What is the Shelf Life of a Golf Ball?
The shelf life of a golf ball depends a lot on which type of ball it is. The solid rubberized plastic balls typically found at miniature golf courses and driving ranges could last five years or more, since it has very low compression and tends to stay "in round." The debate over the shelf life really begins with the older model known as a wounded balata ball.
A balata golf ball used to be the standard bearer of the modern ball. In its center was a liquid-filled rubber sphere, which is really the engine of the ball. A generous supply of elastic thread was then wound around the core to give it more elasticity and compression, or the ability to rebound from a hit. This elastic thread was wound very tightly to maintain tension. The entire ball would then be covered with a very strong casing with dimpling for better aerodynamics. Golfing experts suggest that an older three-piece ball might have a shelf life of two to four years.
The reason a three-piece golf ball has a relatively short shelf life is due to the nature of the elastic threading. After a balata golf ball has been used by a player a few times, it could begin to fall out of round. The wound elastic threads may also begin to lose some of their initial tension and elasticity, causing a measurable loss of yardage on drives. An older three-piece ball often does not have the same amount of energy return as a newer one, and there is every chance the outer shell could become nicked or sliced during play.
The modern replacement for the three-piece balata has an estimated shelf life of at least five to eight years, depending on proper storage conditions and amount of use. A solid rubber ball has largely replaced the older fluid-filled core, and many of the newest balls use advanced rubbers and plastics to provide the same tension and compression. As long as the new golf ball sleeves are stored at room temperature, they could conceivably last as long as the golfer who uses them. Once a ball begins to show signs of damage or loss of yardage, however, it might best to switch to a newer one. Damaged golf balls can do damage to club heads, and the replacement cost of a club face is much higher than the cost of a new sleeve of balls.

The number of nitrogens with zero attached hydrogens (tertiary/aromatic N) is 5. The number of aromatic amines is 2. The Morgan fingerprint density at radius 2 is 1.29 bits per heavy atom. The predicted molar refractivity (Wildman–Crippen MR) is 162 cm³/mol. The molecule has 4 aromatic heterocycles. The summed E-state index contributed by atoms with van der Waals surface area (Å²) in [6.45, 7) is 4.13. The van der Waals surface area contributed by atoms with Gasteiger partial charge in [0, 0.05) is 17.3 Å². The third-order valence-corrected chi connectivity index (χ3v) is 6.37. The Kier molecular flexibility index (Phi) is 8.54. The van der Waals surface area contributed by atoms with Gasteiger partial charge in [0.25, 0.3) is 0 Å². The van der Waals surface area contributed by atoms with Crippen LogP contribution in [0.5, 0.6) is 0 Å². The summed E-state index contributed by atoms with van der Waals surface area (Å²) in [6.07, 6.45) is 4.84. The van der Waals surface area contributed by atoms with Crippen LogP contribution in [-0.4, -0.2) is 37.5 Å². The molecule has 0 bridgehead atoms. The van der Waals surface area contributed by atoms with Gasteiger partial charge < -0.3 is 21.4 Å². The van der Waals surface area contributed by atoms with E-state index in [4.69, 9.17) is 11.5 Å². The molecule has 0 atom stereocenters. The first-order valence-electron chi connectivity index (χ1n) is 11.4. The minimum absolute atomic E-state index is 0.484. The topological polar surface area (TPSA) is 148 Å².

Recently found some brand new old golf balls in a golf bag of my grandfather´s which had not been taken out of storage for 20+ years. I haven´t tried playing with them yet. Most of the XXXX golf balls which were in the bag had evidently lost their shape, it didn't take much of a test to figure out they were flat. Worst comes to worst I'll hit them for practice into a pond or something.
When I started golfing, I was told that shelf life depends a lot on the golf ball brand. Like anything, brands that have been around a long time, such as Titleist golf balls and Callaway golf balls, tend to last a long time. However, when golf became more mainstream, practically every major sporting company began making their own balls, and many people get them from things like their employers printing balls with the logo on them; many of these golf balls not only have a shorter shelf life, they are less well-made. This means they have less balance, hit worse, and are generally not as good to play with.
The shelf life of a golf ball for me is as long as I don't go golfing, it sits on the shelf.
Perhaps the worst part of my golfing situation, is that as soon as I do take that ball off the shelf burned out my clothes for a wonderful Saturday afternoon golf game, I ended up hitting the ball into the water.
Perhaps my goals and last longer if I simply could never take them off the shelf and play golf again.
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